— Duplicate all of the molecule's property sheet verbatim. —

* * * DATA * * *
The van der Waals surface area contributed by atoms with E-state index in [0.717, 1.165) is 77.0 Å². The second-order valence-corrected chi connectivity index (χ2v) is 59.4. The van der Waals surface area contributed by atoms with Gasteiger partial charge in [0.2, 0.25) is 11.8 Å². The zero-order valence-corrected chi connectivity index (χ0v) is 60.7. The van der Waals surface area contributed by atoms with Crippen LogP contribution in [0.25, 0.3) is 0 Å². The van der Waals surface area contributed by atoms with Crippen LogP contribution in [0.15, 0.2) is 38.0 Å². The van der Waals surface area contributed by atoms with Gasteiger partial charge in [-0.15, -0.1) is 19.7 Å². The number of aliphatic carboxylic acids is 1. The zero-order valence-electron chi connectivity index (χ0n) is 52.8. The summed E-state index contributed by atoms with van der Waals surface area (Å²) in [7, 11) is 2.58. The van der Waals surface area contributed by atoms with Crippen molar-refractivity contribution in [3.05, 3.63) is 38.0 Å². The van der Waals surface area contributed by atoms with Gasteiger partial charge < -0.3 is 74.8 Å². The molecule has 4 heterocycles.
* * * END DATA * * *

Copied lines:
The van der Waals surface area contributed by atoms with E-state index in [0.717, 1.165) is 77.0 Å². The second-order valence-corrected chi connectivity index (χ2v) is 59.4. The van der Waals surface area contributed by atoms with Gasteiger partial charge in [0.2, 0.25) is 11.8 Å². The zero-order valence-corrected chi connectivity index (χ0v) is 60.7. The van der Waals surface area contributed by atoms with Crippen LogP contribution in [0.25, 0.3) is 0 Å². The van der Waals surface area contributed by atoms with Crippen LogP contribution in [0.15, 0.2) is 38.0 Å². The van der Waals surface area contributed by atoms with Gasteiger partial charge in [-0.15, -0.1) is 19.7 Å². The number of aliphatic carboxylic acids is 1. The zero-order valence-electron chi connectivity index (χ0n) is 52.8. The summed E-state index contributed by atoms with van der Waals surface area (Å²) in [7, 11) is 2.58. The van der Waals surface area contributed by atoms with Crippen molar-refractivity contribution in [3.05, 3.63) is 38.0 Å². The van der Waals surface area contributed by atoms with Gasteiger partial charge < -0.3 is 74.8 Å². The molecule has 4 heterocycles.